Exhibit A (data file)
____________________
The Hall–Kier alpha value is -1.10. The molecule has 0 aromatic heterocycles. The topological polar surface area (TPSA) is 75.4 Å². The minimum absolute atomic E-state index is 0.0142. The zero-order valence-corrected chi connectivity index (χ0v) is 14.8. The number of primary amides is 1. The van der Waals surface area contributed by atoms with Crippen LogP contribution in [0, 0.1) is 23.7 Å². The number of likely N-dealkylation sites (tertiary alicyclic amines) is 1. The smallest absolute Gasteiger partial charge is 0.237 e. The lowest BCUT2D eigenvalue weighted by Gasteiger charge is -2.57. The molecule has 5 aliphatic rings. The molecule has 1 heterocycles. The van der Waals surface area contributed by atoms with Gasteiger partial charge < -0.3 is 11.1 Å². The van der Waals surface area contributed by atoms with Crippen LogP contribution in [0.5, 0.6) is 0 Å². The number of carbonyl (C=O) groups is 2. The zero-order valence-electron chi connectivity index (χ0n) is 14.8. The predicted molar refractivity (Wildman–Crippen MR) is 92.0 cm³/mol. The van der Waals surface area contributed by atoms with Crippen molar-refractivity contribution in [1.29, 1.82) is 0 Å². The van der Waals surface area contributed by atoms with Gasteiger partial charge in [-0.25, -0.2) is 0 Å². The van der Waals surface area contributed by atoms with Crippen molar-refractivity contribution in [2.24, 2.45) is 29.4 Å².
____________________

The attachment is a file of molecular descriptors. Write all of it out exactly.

The Hall–Kier alpha value is -1.10. The molecule has 0 aromatic heterocycles. The topological polar surface area (TPSA) is 75.4 Å². The minimum absolute atomic E-state index is 0.0142. The zero-order valence-corrected chi connectivity index (χ0v) is 14.8. The number of primary amides is 1. The van der Waals surface area contributed by atoms with Crippen LogP contribution in [0, 0.1) is 23.7 Å². The number of likely N-dealkylation sites (tertiary alicyclic amines) is 1. The smallest absolute Gasteiger partial charge is 0.237 e. The lowest BCUT2D eigenvalue weighted by Gasteiger charge is -2.57. The molecule has 5 aliphatic rings. The molecule has 1 heterocycles. The van der Waals surface area contributed by atoms with Gasteiger partial charge < -0.3 is 11.1 Å². The van der Waals surface area contributed by atoms with Crippen LogP contribution in [0.5, 0.6) is 0 Å². The number of carbonyl (C=O) groups is 2. The zero-order valence-electron chi connectivity index (χ0n) is 14.8. The predicted molar refractivity (Wildman–Crippen MR) is 92.0 cm³/mol. The van der Waals surface area contributed by atoms with Crippen molar-refractivity contribution in [1.29, 1.82) is 0 Å². The van der Waals surface area contributed by atoms with Gasteiger partial charge in [-0.25, -0.2) is 0 Å². The van der Waals surface area contributed by atoms with Crippen molar-refractivity contribution in [2.24, 2.45) is 29.4 Å².